reinvasion

Movement behaviour of a translocated female ship rat and her offspring in a low rat density New Zealand forest

Dispersal is a fundamentally important aspect of animal behaviour, but empirical data describing it are lacking for many species. Here, we report on a field study aimed at measuring post-weaning movement distances of juvenile ship rats (Rattus rattus) and their mother away from a known natal nest site in an area with low conspecific population density. The movement behaviour of invasive species at low density is of particular interest, as it can inform design of surveillance arrays to detect incursion into predator-free areas.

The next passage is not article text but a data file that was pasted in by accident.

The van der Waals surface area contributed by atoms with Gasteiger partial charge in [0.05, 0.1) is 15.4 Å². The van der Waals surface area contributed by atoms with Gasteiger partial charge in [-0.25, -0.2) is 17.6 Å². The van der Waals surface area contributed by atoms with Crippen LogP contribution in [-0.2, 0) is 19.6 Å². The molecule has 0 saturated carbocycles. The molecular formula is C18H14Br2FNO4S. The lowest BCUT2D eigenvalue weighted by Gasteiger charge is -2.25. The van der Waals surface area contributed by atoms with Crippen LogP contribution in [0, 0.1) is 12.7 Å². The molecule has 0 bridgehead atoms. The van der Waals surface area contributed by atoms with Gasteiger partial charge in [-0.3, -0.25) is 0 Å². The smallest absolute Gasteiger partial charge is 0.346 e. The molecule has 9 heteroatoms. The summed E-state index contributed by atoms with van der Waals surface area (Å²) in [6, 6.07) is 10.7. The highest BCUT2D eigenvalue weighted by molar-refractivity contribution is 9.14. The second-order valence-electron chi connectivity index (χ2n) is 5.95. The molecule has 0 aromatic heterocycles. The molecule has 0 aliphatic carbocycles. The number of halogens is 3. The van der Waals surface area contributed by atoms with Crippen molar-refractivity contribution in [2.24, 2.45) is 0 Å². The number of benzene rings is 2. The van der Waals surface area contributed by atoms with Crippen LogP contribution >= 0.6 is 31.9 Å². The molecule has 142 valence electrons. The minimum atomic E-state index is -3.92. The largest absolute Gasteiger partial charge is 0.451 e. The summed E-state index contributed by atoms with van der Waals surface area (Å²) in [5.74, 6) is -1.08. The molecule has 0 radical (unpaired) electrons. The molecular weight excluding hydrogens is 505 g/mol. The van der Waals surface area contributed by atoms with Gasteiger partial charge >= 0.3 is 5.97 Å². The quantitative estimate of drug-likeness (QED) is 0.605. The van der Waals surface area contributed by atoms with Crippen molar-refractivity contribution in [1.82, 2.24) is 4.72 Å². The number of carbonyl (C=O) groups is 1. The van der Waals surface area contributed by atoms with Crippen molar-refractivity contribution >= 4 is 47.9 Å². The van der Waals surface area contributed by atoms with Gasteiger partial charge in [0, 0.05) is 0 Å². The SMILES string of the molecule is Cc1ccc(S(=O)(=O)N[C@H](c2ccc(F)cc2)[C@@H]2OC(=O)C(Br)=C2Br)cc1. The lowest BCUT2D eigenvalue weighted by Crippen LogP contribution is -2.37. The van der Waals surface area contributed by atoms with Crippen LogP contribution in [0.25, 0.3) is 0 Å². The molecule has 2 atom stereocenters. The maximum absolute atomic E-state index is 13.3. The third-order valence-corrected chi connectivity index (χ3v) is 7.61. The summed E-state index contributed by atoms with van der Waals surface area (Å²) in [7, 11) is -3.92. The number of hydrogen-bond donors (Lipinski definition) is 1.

Tracking invasive rat movements with a systemic biomarker

Invasive rats can be capable swimmers, able to cross substantial water channels of hundreds of metres to colonise islands. This dispersal capability puts at risk islands close enough to infested areas for rats to reach unassisted. When reinvasion rates are high, biosecurity surveillance on islands might be supported by source population control to prevent re-establishment. However, biosecurity surveillance can only detect reinvading rats when they arrive and the source of reinvading rats might remain unknown.